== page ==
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Temple-Meads

Bristol labelled ‘Brexit-resistant’ by leading property expert

Leading property economist has highlighted Bristol as a ‘Brexit-resistant’ city.

So says Dr Walter Boettcher, UK chief economist at commercial property specialist Colliers International who was speaking recently at a property investors business breakfast in London who stated that Bristol is driven by the ‘real economy’ and subsequently is less vulnerable to concerns over Brexit.

“After a long summer break, I returned to my desk to review the markets afresh and I was shocked at how fast technical change was taking hold across the full range of UK businesses. It was so striking that my latest working hypothesis is that technological change is far more important in driving the market than politics in general and Brexit in particular,” said Boettcher.

“In property markets, technology may also be a more powerful exponent of change than traditional financial and cyclical drivers. Looking at Bristol, like a few other regional cities, it looks to be relatively Brexit resistant,” he added.

The business breakfast, which was held in Heron Tower in the City of London, was hosted by Colliers International’s Bristol office and saw the gathering together of potential investors in the South West city.

“While the Bristol economy was exposed to Brexit risk through its large financial sector exposure, that this exposure was primarily through domestic banking and therefore not as sensitive as London based internationally focused finance,” said Dr Boettcher.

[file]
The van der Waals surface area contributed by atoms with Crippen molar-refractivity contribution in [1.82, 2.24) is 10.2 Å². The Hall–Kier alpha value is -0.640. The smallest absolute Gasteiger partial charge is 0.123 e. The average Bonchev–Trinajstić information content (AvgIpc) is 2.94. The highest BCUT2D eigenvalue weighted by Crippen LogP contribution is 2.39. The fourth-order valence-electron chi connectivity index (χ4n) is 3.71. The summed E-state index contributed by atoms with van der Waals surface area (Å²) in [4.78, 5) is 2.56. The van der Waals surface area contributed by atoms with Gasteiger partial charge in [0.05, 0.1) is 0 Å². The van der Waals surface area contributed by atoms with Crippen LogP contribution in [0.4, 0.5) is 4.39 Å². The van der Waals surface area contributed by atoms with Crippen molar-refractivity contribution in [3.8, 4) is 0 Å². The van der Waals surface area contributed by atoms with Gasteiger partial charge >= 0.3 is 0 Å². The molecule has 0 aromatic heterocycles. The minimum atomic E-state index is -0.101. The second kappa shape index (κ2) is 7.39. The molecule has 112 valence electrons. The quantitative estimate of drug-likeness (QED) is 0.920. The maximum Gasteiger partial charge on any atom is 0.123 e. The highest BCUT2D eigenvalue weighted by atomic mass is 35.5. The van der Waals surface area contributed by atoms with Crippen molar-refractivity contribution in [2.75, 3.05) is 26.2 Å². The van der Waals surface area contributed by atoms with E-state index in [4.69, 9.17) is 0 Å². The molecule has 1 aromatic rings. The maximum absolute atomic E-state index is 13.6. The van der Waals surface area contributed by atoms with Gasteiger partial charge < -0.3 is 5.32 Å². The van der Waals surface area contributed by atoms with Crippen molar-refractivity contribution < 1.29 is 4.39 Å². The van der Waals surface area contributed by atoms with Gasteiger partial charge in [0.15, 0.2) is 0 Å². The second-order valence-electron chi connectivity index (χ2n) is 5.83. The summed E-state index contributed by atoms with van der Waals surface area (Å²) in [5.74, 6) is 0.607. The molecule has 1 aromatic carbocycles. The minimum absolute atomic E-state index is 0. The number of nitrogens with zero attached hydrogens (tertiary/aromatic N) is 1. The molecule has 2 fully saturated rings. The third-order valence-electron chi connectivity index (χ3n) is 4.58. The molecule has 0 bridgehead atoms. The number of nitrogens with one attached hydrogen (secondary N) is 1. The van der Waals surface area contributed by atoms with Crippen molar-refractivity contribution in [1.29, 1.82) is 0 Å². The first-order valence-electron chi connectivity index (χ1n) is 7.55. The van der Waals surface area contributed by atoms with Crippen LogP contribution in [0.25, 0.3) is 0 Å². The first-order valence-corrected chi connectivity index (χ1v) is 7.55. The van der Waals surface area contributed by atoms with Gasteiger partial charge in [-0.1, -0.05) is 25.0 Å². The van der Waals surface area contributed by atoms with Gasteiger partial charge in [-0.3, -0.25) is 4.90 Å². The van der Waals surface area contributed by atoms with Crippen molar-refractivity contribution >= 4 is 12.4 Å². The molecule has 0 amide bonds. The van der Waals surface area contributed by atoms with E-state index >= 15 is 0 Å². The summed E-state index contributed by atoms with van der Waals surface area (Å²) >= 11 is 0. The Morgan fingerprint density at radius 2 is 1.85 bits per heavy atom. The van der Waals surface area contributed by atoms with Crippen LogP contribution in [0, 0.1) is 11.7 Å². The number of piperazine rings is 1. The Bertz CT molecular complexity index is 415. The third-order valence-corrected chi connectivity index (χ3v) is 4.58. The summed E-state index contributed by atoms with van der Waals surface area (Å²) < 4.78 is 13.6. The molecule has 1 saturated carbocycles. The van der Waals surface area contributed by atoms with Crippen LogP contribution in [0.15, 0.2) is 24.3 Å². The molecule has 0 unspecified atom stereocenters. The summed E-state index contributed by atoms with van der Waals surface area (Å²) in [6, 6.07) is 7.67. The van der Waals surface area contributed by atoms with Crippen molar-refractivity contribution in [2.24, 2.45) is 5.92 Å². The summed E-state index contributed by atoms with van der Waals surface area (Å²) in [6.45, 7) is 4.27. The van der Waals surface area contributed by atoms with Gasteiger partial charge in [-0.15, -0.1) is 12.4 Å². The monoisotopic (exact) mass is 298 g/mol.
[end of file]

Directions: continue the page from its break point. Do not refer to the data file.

Clifton Bridge Bristol

The chief economist added that, according to forecasts, over the next five years Bristol could expect to see strong growth (4.2% per annum) in professional, scientific and technical activities in contrast to financial and insurance activities (1.9% per annum).

Head of the Bristol office of Colliers International, Tim Davies said: “We were delighted that Walter was able to share his knowledge with some key clients interested in investing in Bristol, and were particularly pleased with his conclusion that Bristol is a ‘Brexit-resistant’ city.

“This very much reflects our own experience of the strength of the Bristol economy and the way in which it appears to have been unaffected by concerns about Brexit. This year has seen office rents in the city centre reach an all-time high of £30 per sq ft, and industrial rents in the Bristol area are among the highest outside London and the South East.”

News of the strength of the Bristol economy comes as no surprise to BE Offices whose experience is that prices are staying firm with strong demand for office space in the city. Bristol seems to have weathered the Brexit storm so far and remains a popular location.

Bristol took the top accolade in the 2017 Sunday’s Time’s Best Places to Love in Britain, boasting ‘one of the lower unemployment rates in the country, varied and beautiful housing stock, decent schools, buzzy culture and night life and access to some fantastic countryside.”

With strong transport links and even faster rail networks emerging this year, which will see journey times to London cut to just 80 minutes, it follows that demand for Bristol office space remains high.